It must, however, be borne in mind that the publication of Erasmus's New Testament was not, as is claimed for it by some modern writers, a new revelation of the Gospel to the world at large, nor is it true that the sacred text had become so obscured by scholastic theological disquisitions on side issues as almost to be forgotten. According to Mr. Froude, "the New Testament to the mass of Christians was an unknown book," when Erasmus's edition, which was multiplied and spread all over Europe, changed all this. Pious and ignorant men had come to look on the text of the Vulgate as inspired. "Read it intelligently they could not, but they had made the language into an idol, and they were filled with horrified amazement when they found in page after page that Erasmus had anticipated modern critical corrections of the text, introduced various readings, and re-translated passages from the Greek into a new version."1 The truth is that the publication of the New Testament was in no sense an appeal ad populum, but to the cultivated few. A writer in the Quarterly Review, commenting upon Mr. Froude's picture of the effect of the new edition on the people generally, is by no means unjust when he says, "Erasmus beyond all question would have been very much astonished by this account of the matter. Certain it is that during the Middle Ages the minds of the most popular preachers and teachers (and we might add of the laity too) were saturated with the sacred Scriptures."2 Loud, however, was the outcry in many quarters against the rash author. His translations were glibly condemned, and it was pointed out as conclusive evidence of his heterodoxy that he had actually changed some words in the Our Father, and substituted the word congregatio for ecclesia." The year 1519 witnessed the most virulent and per

1 Erasmus, p. 63. 2 Quarterly Review, January, 1895, P- 23.

5 The question about Erasmus's translation of this word came up in the discussion between Sir Thomas More and Tyndale about the use made by the latter of the word congregation for Church in his version of the New Testament. More writes: "Then he asketh me why I have not contended with Erasmus, whom he calls my darling, all this long time, for translating this word ecclesia into this word congregatio, and then he cometh forth with his proper taunt, that I favour him of likelihood for making of his book of Moria in my house. . . . Now for his translation of ecclesia by congregatio his deed is nothing like Tyndale's. For the Latin tongue had no Latin word used before for the Church but the Greek word ecclesia therefore Erasmus in his new translation gave it a Latin word. . . . Erasmus also meant no heresy therein, as appears by his writings against the heretics." (English Works, pp. 421, 422.)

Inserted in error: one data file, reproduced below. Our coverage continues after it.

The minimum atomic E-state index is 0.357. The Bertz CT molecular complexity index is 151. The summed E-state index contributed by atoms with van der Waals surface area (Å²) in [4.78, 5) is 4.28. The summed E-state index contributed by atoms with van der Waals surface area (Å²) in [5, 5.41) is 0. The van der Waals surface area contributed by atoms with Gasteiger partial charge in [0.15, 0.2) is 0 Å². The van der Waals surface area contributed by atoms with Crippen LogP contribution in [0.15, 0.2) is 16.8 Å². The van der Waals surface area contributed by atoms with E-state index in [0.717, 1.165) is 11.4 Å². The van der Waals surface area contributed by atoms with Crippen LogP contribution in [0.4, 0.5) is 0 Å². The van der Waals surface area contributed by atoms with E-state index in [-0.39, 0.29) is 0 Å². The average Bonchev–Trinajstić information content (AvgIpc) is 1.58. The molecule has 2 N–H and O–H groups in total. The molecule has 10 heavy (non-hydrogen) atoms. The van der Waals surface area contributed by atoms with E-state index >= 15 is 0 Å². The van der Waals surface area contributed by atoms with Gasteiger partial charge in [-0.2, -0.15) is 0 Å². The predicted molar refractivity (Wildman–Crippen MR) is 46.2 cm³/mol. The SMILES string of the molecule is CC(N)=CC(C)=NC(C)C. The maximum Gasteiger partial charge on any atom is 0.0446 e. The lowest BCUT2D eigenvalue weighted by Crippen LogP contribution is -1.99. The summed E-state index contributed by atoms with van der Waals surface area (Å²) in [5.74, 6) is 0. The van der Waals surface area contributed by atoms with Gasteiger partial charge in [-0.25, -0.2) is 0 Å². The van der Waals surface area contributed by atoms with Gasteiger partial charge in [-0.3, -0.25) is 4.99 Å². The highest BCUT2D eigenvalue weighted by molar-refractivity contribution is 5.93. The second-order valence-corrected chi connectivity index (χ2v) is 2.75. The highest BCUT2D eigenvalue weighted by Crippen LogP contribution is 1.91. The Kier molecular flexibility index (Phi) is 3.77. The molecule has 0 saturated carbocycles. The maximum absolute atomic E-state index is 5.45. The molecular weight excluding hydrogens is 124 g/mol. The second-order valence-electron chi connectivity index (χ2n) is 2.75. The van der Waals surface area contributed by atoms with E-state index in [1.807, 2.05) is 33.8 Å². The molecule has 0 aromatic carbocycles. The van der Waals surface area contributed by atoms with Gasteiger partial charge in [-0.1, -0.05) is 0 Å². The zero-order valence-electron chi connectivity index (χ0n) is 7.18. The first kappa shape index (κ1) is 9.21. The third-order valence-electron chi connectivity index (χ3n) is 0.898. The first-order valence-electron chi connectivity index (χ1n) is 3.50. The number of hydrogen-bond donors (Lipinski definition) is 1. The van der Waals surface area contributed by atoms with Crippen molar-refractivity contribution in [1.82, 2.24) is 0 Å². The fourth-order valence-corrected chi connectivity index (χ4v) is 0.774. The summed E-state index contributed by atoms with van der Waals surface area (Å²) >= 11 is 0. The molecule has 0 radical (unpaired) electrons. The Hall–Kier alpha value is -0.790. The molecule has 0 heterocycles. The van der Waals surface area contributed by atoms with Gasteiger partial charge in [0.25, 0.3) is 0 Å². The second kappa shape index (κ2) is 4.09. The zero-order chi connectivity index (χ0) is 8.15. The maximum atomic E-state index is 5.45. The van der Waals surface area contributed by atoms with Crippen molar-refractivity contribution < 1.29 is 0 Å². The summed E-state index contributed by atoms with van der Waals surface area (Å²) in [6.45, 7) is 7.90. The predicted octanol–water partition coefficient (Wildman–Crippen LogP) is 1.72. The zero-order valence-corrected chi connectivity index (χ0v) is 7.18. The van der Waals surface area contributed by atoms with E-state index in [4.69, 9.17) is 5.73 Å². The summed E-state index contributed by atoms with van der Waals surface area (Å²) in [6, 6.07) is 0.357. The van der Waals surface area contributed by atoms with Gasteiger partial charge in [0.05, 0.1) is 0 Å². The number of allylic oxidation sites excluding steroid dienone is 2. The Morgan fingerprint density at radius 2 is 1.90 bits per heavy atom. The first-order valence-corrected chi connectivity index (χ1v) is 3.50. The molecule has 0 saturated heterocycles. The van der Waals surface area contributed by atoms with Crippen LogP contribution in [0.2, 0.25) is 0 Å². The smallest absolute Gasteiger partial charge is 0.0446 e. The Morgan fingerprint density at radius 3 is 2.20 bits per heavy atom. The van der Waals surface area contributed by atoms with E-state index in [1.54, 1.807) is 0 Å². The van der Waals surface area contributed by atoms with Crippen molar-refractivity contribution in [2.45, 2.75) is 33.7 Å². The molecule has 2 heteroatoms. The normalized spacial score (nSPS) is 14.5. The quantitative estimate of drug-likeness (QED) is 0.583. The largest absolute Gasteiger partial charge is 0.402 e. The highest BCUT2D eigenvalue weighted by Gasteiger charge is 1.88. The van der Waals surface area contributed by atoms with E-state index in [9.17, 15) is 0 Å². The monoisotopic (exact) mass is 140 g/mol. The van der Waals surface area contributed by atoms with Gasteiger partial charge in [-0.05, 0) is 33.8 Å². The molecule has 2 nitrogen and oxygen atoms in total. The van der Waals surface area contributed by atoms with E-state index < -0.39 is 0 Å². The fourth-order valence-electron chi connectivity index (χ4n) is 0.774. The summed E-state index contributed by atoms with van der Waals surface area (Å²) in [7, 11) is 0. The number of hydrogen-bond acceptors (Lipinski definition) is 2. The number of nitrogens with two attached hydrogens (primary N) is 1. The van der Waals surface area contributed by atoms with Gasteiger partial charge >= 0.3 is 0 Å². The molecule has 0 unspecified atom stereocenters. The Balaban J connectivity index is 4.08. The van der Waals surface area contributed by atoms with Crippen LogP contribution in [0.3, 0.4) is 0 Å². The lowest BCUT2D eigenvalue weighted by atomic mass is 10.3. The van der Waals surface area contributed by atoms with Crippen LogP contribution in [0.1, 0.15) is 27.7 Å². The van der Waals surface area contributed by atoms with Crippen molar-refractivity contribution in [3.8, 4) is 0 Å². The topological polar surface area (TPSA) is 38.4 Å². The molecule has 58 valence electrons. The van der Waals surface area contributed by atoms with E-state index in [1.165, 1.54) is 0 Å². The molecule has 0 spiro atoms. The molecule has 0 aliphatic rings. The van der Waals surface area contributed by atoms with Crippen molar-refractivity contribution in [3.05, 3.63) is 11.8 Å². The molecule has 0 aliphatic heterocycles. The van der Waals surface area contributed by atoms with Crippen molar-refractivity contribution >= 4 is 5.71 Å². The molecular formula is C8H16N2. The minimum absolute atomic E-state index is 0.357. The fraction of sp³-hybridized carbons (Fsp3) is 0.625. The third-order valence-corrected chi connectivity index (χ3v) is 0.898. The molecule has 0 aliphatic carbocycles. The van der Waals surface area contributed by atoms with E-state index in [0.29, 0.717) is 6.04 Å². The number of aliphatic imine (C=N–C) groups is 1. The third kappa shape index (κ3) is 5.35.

sistent attacks upon the good name of Erasmus. Of these, and the malicious reports being spread about him, • he_ complains in numerous letters at this period. One Englishman in particular at this time, and subsequently, devoted all his energies to prove not only that Erasmus had falsified many of his translations, but that his whole spirit in undertaking the work was manifestly uncatholic This was Edward Lee, then a comparatively unknown youth, but who was subsequently created Archbishop of York. In February, 1519, Erasmus wrote to Cardinal Wolsey, complaining of these continued attacks upon his work, although so many learned men, including bishops, cardinals, and even the Pope Leo X. himself, had given their cordial approval to the undertaking. Those who were at the bottom of the movement against the work, he considered, were those who had not read it, though they still had no shame in crying out against it and its author. He was told that in some public discourses in England he had been blamed for translating the word verbum in St. John's Gospel by senno, and about this matter he addressed a letter to the Pope defending himself.1 To the Bishop of Winchester he wrote more explicitly about his chief opponent. "By your love for me," he says, " I beg you will not too readily credit those sycophants about me, for by their action all things seem to me at present infected by a deadly plague. If Edward Lee can prove that he knows better than I do, he will never offend me. But when he, by writing and speech, and by means of his followers, spreads rumours hurtful to my reputation, he is not even rightly consulting his own reputation. He has openly shown a hostile spirit against me, who never, either in word or deed, have done him harm. He is young, and lusts for fame. . . . Time will bring all to light. Truth may be obscured; overcome it cannot be."2 To the English king he writes that in all he had published